In 1906, Yale College admitted its first Native American undergraduate, Henry Roe Cloud 1910 GRD 1912, a member of the Winnebago tribe in Nebraska. But before this, the relationship between New Haven and its Native populations had been fraught with conflict, said Yale historian and professor Jay Gitlin ’71 MUS ’74 GRD ’02.

Indeed, the city of New Haven was founded in the wake of a smallpox epidemic that decimated Connecticut’s Native communities in 1633, he said, adding that between 50 and 90 percent of the American Indians in the area died. Puritan settlers took the outbreak as a sign of God’s favor.

“History,” Gitlin often reminds his students, “is not always pretty.”

A year later, in 1638, colonists founded the settlement of New Haven, striking a deal with local Indian sachems whose tribes had been diminished by war and disease.

“[New Haven] was a Native place, and we tend to forget that,” Gitlin said.

After the city’s founding, many of Yale’s illustrious alumni maintained contact with Indian tribes still residing along the Connecticut shoreline, he added.

The Reverend Abraham Pierson, father of Yale’s first rector, learned the local dialect of Quiripi and published a catechism for the nearby tribes. Many early Yale alumni, including Jonathan Edwards 1720, followed his example and became missionaries to the Native population.

Ezra Stiles 1746 was one of the few early Yale graduates who had a positive interaction with Native Americans, visiting tribes in the Northeast and recording what he found.

Gitlin added that most early Yalies probably knew some Native Americans personally and were familiar with basic Indian phrases. “Tabut ne” meant thanks; “sheesucks,” eyes; and “shkook,” snake.

By the beginning of the 19th century, Native American communities were becoming less visible, he said. Even as they lost contact, Yalies contrived religious, educational and political policies concerning Native Americans all the more fiercely.

For example, in his capacity as Secretary of War, John C. Calhoun 1804 created the Bureau of Indian Affairs in 1824. Calhoun supported the removal of Native Americans to an area beyond the frontier and advocated a program to assimilate Natives into Anglo-American culture.

One Native leader, Choctaw chief Peter Pitchlyn, cautioned members of his tribe against attending the Ivy League schools. He decided against sending Choctaw youth to Princeton, Harvard, and Yale because those schools were all “dissipated and full of wild fellows.”

It was in this environment that Cloud first arrived at Yale. An article about him in a New York newspaper commented that he was “the most prominent figure at Yale this year, not even excepting the son of our fat president,” a reference to then-President Howard Taft. Cloud was even tapped for the senior society Elihu. After graduating from Yale, Cloud went on to become an Indian Service official, reformer and educator.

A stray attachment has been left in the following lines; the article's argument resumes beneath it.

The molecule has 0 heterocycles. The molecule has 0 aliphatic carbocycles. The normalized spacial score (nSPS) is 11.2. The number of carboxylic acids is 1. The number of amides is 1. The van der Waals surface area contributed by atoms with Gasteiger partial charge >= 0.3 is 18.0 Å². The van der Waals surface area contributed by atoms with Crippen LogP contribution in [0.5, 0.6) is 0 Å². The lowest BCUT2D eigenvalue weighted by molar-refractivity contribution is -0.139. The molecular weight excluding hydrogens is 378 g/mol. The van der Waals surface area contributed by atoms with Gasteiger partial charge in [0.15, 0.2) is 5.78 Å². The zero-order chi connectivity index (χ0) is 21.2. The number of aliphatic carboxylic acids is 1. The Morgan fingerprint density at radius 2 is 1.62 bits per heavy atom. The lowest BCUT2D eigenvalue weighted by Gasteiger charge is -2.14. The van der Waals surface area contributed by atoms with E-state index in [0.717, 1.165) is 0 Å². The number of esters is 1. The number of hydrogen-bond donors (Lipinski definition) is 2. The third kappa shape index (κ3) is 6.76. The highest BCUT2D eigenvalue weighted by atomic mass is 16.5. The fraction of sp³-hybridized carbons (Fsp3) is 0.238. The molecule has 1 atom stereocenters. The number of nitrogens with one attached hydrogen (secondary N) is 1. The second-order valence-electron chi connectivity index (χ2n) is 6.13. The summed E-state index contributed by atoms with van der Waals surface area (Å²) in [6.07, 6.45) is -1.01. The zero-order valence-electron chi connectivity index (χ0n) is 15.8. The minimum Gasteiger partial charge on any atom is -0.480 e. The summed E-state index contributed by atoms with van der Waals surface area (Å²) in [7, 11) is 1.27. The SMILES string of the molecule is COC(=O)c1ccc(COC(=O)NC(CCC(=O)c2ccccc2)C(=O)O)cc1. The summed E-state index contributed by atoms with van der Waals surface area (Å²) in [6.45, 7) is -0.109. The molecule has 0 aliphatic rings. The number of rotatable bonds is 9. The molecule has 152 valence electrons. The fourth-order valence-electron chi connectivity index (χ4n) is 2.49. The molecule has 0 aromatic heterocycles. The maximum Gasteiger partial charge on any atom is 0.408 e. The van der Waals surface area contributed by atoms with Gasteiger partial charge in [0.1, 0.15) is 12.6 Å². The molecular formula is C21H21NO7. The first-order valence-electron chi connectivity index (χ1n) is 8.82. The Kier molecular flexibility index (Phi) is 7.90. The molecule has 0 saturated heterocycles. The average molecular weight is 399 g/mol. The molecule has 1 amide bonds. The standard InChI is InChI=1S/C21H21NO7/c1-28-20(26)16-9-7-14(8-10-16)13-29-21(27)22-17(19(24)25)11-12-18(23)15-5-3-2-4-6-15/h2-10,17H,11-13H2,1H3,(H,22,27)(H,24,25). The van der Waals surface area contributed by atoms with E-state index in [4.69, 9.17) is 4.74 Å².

Cloud’s enrollment in Yale College marked a new era in Yale’s relationship with Native Americans.

For one, the Peabody Museum began amassing a sizeable collection of Native artifacts, establishing Yale “as a center for a modern and more respectful field of anthropology,” Gitlin said. Yale professor Edward Sapir instituted the classification of Native American languages still used today.

At the Law School, Professor Felix S. Cohen arguably founded the field of Indian law in 1942 with the publication of his Handbook of Federal Indian Law, a book that offered Native Americans a set of legal tools to redress historical injustices.

Perhaps as a result of Yale’s improved relationship with the Native American community, its members have consistently grown since the time Cloud first studied here.

And when the Yale Corporation considers names for the two new residential colleges, Cloud’s name will be on the list of choices, Levin said in an email to the News.


But attracting Native Americans to the University has been far from easy.

Students and administrators attributed the increase in Native American students in the Class of 2015 to Van Alst’s recent appointment and to increased communication with potential applicants.

“We try to visit reservation schools when and were we can,” Dean of Admissions Jeff Brenzel said. “We have two admissions officers who serve as Native Outreach Coordinators, one of them a Native American himself.”

Brenzel also pointed to national outreach programs like College Horizons, a summer camp to which Native students can apply to get help from admissions officers on how to write college applications, as a potential recruiting ground for Yale.

For the first time this year, Yale has attracted more Native American students to its campus than its rival, Dartmouth College.

Dartmouth — which has graduated more Native American students than all the other Ivy League schools combined, with over 850 graduates since 1972 — flies potential Native American applicants into the college for free. Molly Springer, director of Dartmouth’s Native American program, said this program sets it apart from other colleges such as Yale.

Indeed, recruitment at Yale has not always been so successful.

On his freshman year spring break , John Bathke ’93 drove his aunt’s truck across the Navajo reservation, an expanse bridging three states: Utah, Arizona and New Mexico. He drove for “literally hundreds of miles” on the snow-covered landscape, trying to cover a region as large as West Virginia. He was on his way to yet another high school.

He was on a mission: Yale had paid for Bathke, founder of ANAAY and a student recruitment coordinator, to return to the Navajo reservation as part of a program for students of color to recruit students from their hometowns.